May 4, 2020

Continuity of Learning Resources: Something to Help When You’re Busier than You’ve Ever Been

Katrina Boone
Capacity Building Lead
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I spent eight years teaching, and one of the things I remember most, second only to my students and my conversations with them, was the immense amount of time I spent curating just the right resources and materials during lesson planning.

If you’ve been a teacher, you know what I mean. You’ve also spent hours curating materials or drafting assignments, because, as you know, the right materials matter so much in teaching.

I was reminded of this in the first few days after my children’s schools closed. Their teachers hadn’t had time to send materials home yet. So in the middle of making cloth masks and figuring out a schedule so that my partner and I could both work full time, I tried to pull together some learning activities for my son, who is in first grade, and my two-year old daughter.Before I knew it I was digging through an old junk drawer, sweat dripping from the end of my nose, desperate to find a glue stick, some pipe cleaners, anything that would keep my children away from the T.V. for thirty minutes.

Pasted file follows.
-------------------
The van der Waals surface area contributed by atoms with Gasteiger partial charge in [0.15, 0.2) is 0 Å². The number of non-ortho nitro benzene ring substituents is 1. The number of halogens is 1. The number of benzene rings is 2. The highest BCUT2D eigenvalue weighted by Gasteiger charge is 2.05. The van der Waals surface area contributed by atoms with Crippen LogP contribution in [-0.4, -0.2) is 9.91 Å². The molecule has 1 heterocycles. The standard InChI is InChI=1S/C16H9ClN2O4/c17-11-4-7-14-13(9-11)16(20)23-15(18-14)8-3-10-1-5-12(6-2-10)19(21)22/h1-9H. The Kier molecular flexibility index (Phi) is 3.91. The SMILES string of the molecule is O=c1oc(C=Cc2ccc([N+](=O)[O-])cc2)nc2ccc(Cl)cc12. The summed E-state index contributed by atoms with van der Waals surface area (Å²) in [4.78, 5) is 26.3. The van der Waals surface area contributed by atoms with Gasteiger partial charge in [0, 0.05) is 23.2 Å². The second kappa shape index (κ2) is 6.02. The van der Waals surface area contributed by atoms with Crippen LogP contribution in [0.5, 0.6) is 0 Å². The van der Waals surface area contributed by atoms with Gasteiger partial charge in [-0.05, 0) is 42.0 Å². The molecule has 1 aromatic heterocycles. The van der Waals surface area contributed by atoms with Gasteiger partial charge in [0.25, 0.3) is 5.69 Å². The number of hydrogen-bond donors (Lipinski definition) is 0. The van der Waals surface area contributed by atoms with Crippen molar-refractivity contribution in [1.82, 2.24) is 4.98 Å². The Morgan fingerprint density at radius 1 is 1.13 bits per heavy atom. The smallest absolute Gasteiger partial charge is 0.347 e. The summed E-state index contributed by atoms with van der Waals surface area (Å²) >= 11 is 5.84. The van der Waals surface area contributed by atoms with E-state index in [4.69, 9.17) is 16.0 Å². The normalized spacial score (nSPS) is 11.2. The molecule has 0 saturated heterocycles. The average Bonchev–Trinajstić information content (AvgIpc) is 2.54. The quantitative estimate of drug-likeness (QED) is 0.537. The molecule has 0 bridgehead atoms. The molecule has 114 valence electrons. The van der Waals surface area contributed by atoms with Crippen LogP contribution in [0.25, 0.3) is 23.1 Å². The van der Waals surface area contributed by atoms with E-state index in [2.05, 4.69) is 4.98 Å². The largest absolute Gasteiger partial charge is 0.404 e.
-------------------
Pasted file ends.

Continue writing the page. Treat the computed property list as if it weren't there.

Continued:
If you’re reading this, it’s likely that you work at a Regional Center or state education agency. I know you’ve spent more time than you could have ever imagined supporting the people you care about –your own families and colleagues, along with teachers, students, and their families. You have always known that teaching and learning doesn’t stop when schools close.

In an effort to help, our team at the National Center has curated collections of continuity of learning resources for families, educators, school leaders, LEAs, and SEAs. In addition, we’ve curated topical collections –resources to support equity and social emotional learning, and resources for offline use.

We’ve kept these collections purposefully focused, with six or fewer resources in each collection. We didn’t want to duplicate efforts or add to the resource overload so many people are already feeling.

While I worked to curate these lists, I was reminded many times of my work as a teacher, the late nights I spent in front of the computer screen, searching for just the right materials for my students.

The verb to curate has its roots in Latin and originally meant “to take care of” or “to pay attention to.”Educators, school leaders, and staff at education agencies–we know are busier than you’ve ever been. Our goal in curating resource collections was to create something that, in a tiny way, made you feel cared for, something to help as you shoulder the immense weight of protecting equity and improving learning outcomes for kids.

From us at the National Center, from me as a parent, and for the countless educators and students you support –thank you for working so very hard to make sure that learning keeps going.

- Katrina Boone is a former teacher and a capacity-building lead at the National Center.